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Old 01-25-2011, 11:53 PM
 
Location: Renton, WA
579 posts, read 1,105,193 times
Reputation: 472

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Here is an excerpt from an article about the Tucson shootings, titled Branded: Can Tucson Ever Live It Down? from the Phoenix New Times:

"And the truth is that the target was about a hundred miles off. Yes, Tucson has a handful of Tea Party Patriots; in fact, they came close to defeating Congresswoman Gabby Giffords last November. But metropolitan Phoenix is the home of the spiteful, the land of Tent City and Sheriff Joe Arpaio, of Senate Bill 1070 and Russell Pearce — and a governor who champions it all.

Just last October, a think tank at Arizona State University called the Center for the Future of Arizona released poll data showing that civic engagement is far higher in Tucson than Phoenix. In Tucson, more people vote, more families eat dinner together, more neighbors exchange favors.

There's still lots to love about Phoenix, my hometown, but really, if any place deserves to be the poster city — accidental or otherwise — for hate, it's Phoenix. From up here, I can't help but think one thing:

Tucson took our bullet."

I have highlighted the key points of this excerpt in bold.

Why does Phoenix have this negative reputation? What can Phoenix do to be a city that is not "spiteful," where people engage in higher levels of civic engagement, and be a city that is not viewed as the "poster city for hate?"
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Old 01-26-2011, 12:20 AM
 
4,184 posts, read 11,567,918 times
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Quote:
Originally Posted by Highpointer View Post
Why does Phoenix have this negative reputation? What can Phoenix do to be a city that is not "spiteful," where people engage in higher levels of civic engagement, and be a city that is not viewed as the "poster city for hate?"

maybe the New Times writer had a deadline and needed to rake muck???.....

gee, been in Az for 36 years and never thought Phx was a spiteful, hateful place....smart outsiders know Arpaio et al are just PR hounds who know which way the wind blows....
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Old 01-26-2011, 12:24 AM
 
17,542 posts, read 34,598,973 times
Reputation: 9985
Well, to answer the question in the subheading of your post, why don't you ask her? (she's a Phoenix native... wonder why she's still here? )

This is one person's opinion (who happens to have a platform in a free weekly newspaper). That doesn't equate to being this city's "reputation". I don't even know how a city can be "spiteful". "Poster city for hate?" Again, that's an opinion, phrased for maximum shock value and effect.

As far as greater civic engagement, comparing Phoenix to Tucson is apples and oranges. Almost 40 years ago, Phoenix was dubbed the "world's biggest small town" in a story after the Don Bolles killing. It isn't that now, but Tucson DOES have that feel in many respects, and in a good way. The community reaction after the shootings is a part of that. Is civic engagement any better in NYC? Los Angeles? Any number of other large cities? I'm not so sure. Would more civic engagement be good? Of course. But that would be true of a lot of places.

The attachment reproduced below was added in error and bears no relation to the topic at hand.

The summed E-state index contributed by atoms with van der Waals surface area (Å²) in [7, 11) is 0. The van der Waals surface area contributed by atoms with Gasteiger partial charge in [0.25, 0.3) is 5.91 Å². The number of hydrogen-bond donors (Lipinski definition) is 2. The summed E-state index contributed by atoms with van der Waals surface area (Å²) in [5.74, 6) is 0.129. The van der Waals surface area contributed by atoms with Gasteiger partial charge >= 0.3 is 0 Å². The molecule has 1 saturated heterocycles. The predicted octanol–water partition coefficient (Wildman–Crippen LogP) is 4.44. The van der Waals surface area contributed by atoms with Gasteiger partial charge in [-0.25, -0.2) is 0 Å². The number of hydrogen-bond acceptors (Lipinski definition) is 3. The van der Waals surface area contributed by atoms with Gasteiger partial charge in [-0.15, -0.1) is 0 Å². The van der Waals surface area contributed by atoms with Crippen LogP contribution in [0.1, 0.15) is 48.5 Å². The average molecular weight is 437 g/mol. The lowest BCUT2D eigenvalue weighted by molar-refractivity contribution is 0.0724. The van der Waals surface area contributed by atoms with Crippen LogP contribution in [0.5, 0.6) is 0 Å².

Last edited by observer53; 01-26-2011 at 12:40 AM..
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Old 01-26-2011, 12:32 AM
 
Location: Phoenix, AZ
4,648 posts, read 6,014,212 times
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Because this writer writes for the New Times.
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Old 01-26-2011, 08:54 AM
 
10,720 posts, read 16,833,102 times
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Unlike other cities, politics are actually interesting in Arizona. It makes me laugh how people are now trying to label as some type of backward neanderthal conservative capital when just a few years ago, we had a Democratic (and Lesbian) governer, voters just rejected an anti-gay marriage bill, there were more Democratic politicians in this state than Republicans, Phoenix was considered a city for West Coast residents to escape expensive housing on the coasts. Yes, we always had Sheriff Joe but he wasn't as publicized back then and was considered a crazy but endearing character.

All of this has changed in a short period of time. Nonetheless, it will change back forth over the years here. The reality is Arizona and Phoenix is a true moderate state. There are more Independent voters registered in this state than Democrats. Registered Republicans fell by 5% as well while Independents grew. So with a population like that, you are going to have major swings in the political identity of this state. So unlike true conservative states, Phoenix is going to go through these swings over the decades. That's just how it is here.
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Old 01-26-2011, 10:02 AM
 
8,935 posts, read 15,847,848 times
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It's a junk article and does nothing to advance any real discussion or discourse

I'm not sure what "brand" Tucson has been hit with ........ I definitely haven't heard that it is a city of hate or full of spiteful people.

If anything, I think the community has been recognized for not only being a place where you could have such access to a politician, that young people were interested in seeing how government work, how they have responded well to the tragic events (with the right amounts of strength, humor, mourning, solidarity and emotional release), they even handled those westboro dopes without incident.

Even though there were/are a lot of political opportunists trying to make their claims on this - I think most thinking people quickly moved beyond the thought process that it was some deranged tea party member, gun toting, AZ wingnut and the discussion has shifted towards mental health, etc